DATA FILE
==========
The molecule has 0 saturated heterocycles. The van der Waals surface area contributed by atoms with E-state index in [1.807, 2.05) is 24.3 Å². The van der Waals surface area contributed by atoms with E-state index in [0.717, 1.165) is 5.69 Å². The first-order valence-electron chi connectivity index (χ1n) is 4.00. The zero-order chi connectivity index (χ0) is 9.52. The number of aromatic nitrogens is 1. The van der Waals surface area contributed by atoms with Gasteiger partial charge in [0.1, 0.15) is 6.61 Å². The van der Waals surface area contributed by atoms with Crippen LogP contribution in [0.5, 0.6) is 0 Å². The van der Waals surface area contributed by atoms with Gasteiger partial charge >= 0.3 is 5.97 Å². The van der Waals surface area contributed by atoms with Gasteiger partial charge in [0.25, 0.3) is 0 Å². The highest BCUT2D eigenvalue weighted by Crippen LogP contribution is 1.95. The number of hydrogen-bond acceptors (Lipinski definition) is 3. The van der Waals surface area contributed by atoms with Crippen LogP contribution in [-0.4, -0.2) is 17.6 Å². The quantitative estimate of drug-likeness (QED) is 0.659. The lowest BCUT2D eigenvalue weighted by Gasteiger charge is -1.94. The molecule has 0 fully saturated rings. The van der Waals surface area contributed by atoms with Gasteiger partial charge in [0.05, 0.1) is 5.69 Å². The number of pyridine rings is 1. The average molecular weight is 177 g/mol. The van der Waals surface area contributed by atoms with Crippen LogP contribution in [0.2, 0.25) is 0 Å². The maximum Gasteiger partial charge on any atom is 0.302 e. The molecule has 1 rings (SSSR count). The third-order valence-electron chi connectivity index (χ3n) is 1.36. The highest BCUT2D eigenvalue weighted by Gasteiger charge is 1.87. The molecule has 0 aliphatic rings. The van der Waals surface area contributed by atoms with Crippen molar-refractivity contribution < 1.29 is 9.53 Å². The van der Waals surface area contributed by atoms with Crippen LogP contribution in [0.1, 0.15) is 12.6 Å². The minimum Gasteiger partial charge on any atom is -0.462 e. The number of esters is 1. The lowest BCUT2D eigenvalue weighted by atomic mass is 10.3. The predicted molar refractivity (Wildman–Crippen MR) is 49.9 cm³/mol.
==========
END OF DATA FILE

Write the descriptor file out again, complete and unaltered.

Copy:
The molecule has 0 saturated heterocycles. The van der Waals surface area contributed by atoms with E-state index in [1.807, 2.05) is 24.3 Å². The van der Waals surface area contributed by atoms with E-state index in [0.717, 1.165) is 5.69 Å². The first-order valence-electron chi connectivity index (χ1n) is 4.00. The zero-order chi connectivity index (χ0) is 9.52. The number of aromatic nitrogens is 1. The van der Waals surface area contributed by atoms with Gasteiger partial charge in [0.1, 0.15) is 6.61 Å². The van der Waals surface area contributed by atoms with Crippen LogP contribution in [0.5, 0.6) is 0 Å². The van der Waals surface area contributed by atoms with Gasteiger partial charge >= 0.3 is 5.97 Å². The van der Waals surface area contributed by atoms with Gasteiger partial charge in [0.25, 0.3) is 0 Å². The highest BCUT2D eigenvalue weighted by Crippen LogP contribution is 1.95. The number of hydrogen-bond acceptors (Lipinski definition) is 3. The van der Waals surface area contributed by atoms with Crippen LogP contribution in [-0.4, -0.2) is 17.6 Å². The quantitative estimate of drug-likeness (QED) is 0.659. The lowest BCUT2D eigenvalue weighted by Gasteiger charge is -1.94. The molecule has 0 fully saturated rings. The van der Waals surface area contributed by atoms with Gasteiger partial charge in [0.05, 0.1) is 5.69 Å². The number of pyridine rings is 1. The average molecular weight is 177 g/mol. The van der Waals surface area contributed by atoms with Crippen LogP contribution in [0.2, 0.25) is 0 Å². The maximum Gasteiger partial charge on any atom is 0.302 e. The molecule has 1 rings (SSSR count). The third-order valence-electron chi connectivity index (χ3n) is 1.36. The highest BCUT2D eigenvalue weighted by Gasteiger charge is 1.87. The molecule has 0 aliphatic rings. The van der Waals surface area contributed by atoms with Crippen molar-refractivity contribution < 1.29 is 9.53 Å². The van der Waals surface area contributed by atoms with Crippen LogP contribution in [0.1, 0.15) is 12.6 Å². The minimum Gasteiger partial charge on any atom is -0.462 e. The number of esters is 1. The lowest BCUT2D eigenvalue weighted by atomic mass is 10.3. The predicted molar refractivity (Wildman–Crippen MR) is 49.9 cm³/mol.